By Francis Ewherido

There are three stories and a video that broke my heart in the last few days. Two are from afar, while one is local. The first story is from Zambia.

A former nurse at the University Teaching Hospital (UTH) in Zambia, Elizabeth Mwewa, claimed to have swapped close to 5000 babies over a period of 12 years. Now she is dying of cancer and has suddenly found God. She now wants forgiveness. Well, only God forgives sins and I am quickly beating a retreat from God’s territory.

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But I have a right to remind Mwewa of her evil deeds and atrocities, and the pains she has wrought on humanity. DNA tests must have been conducted on some of these children in the past by suspecting husbands and wives have been wrongly accused of infidelity. Some could have been driven to commit suicide due to shame and pain. Some marriages must have broken up once the men found out the children were not theirs.

I hear that as many as half of married men in Nigeria are bringing up other people’s children their wives passed on to them as theirs. I do not know who came up with this staggering statistics and how true this figure is, but some siblings look so similar that a “foreign” child among them would stick out like a sore thumb. For such men, there is no way you can pass on another man’s child to them as theirs. They will fish out the child like you fish out a chicken among goats

Anyway, Mwewa’s confession is going to lead to a flurry of activities and unsettle many homes. Anybody who has had a child in that hospital in the last 12 years is going to do a DNA on the child. Does Zambia have the capacity to handle the likely increased demands? Can all the affected families afford a DNA test?

Does the hospital have insurance to take care of liabilities arising from this revelation? How do you begin to match the children with their real parents? How do you uproot almost 5000 children from places they have known as home from birth, and people they have known as family, to new homes and families? Mwewa surely needs God’s forgiveness because many of the affected victims will not be generous enough to forgive her.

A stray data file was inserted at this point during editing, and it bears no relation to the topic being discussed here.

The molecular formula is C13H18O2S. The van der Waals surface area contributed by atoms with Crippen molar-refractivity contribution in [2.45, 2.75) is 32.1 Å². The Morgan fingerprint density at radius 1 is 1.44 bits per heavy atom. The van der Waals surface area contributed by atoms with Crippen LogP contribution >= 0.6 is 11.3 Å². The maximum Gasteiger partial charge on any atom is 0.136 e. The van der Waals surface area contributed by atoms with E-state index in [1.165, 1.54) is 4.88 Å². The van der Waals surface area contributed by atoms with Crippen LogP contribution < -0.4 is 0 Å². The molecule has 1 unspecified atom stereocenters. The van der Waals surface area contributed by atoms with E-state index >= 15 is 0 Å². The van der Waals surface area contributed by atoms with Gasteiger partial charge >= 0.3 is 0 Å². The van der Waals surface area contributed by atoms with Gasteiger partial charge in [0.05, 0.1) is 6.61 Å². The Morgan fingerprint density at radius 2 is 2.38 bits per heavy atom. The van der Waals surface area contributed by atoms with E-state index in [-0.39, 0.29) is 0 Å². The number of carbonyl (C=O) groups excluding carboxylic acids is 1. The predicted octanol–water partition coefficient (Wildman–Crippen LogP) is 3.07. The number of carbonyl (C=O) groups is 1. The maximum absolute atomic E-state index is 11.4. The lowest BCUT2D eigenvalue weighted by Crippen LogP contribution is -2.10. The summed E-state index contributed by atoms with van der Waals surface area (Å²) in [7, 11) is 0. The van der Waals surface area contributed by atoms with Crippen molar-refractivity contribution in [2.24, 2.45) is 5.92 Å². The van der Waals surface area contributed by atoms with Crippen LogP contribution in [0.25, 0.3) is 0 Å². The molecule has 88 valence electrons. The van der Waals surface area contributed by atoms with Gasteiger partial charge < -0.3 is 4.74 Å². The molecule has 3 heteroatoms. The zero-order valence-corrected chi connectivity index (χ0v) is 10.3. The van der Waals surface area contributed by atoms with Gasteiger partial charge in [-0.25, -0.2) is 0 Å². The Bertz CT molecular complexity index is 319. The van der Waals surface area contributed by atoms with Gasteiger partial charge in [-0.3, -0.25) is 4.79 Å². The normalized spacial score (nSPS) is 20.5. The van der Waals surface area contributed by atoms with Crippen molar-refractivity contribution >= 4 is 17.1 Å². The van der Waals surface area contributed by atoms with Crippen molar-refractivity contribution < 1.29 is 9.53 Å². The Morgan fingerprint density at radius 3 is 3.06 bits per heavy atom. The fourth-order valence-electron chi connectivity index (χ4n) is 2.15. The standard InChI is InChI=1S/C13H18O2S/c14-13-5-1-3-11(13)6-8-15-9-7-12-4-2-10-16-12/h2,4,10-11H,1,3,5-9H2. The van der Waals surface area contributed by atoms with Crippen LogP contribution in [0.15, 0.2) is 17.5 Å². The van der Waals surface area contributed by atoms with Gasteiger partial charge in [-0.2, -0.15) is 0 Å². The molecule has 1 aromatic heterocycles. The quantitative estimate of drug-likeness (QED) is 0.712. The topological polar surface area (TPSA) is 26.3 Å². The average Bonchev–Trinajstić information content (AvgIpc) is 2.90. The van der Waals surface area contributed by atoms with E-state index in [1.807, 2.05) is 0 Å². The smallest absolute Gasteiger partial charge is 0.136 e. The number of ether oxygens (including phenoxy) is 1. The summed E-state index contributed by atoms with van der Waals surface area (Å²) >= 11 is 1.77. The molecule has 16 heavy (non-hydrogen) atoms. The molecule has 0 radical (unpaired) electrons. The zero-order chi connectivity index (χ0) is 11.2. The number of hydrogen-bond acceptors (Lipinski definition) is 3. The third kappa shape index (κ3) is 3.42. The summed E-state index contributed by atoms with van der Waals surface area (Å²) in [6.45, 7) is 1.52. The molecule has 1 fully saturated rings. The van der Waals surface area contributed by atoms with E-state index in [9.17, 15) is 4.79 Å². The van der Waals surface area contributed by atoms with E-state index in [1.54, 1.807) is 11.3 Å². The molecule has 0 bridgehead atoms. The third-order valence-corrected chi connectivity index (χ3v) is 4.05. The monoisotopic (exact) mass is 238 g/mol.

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The second heart breaker is a nanny from hell. I learnt it happened in South Africa. She was caught in a video spanking a little baby and repeatedly hitting her on the head. I managed to watch the video once; I can’t watch it again. But I am sure of one thing: if the parents of that baby had caught the lady in the act, she would probably have been in the morgue or grave by now. On the spur of the moment, such people do not deserve to live. But then all have sinned and come short of the glory of God; we all live by His grace and mercy.

I learnt she has been arrested. The law should be allowed to take its course. She deserves the maximum punishment for that crime against humanity. May be, people need to go for psychiatric evaluation before children are put in their care. Such extreme cruelty to innocent and vulnerable children is inexplicable and inexcusable. The memories of another nanny-from-hell, Jolly Tumuhiirwe, are still fresh in our minds and now this. Tumuhiirwe is the Ugandan nanny who was recorded brutalizing an 18-months-old toddler. Some people are simply subhuman.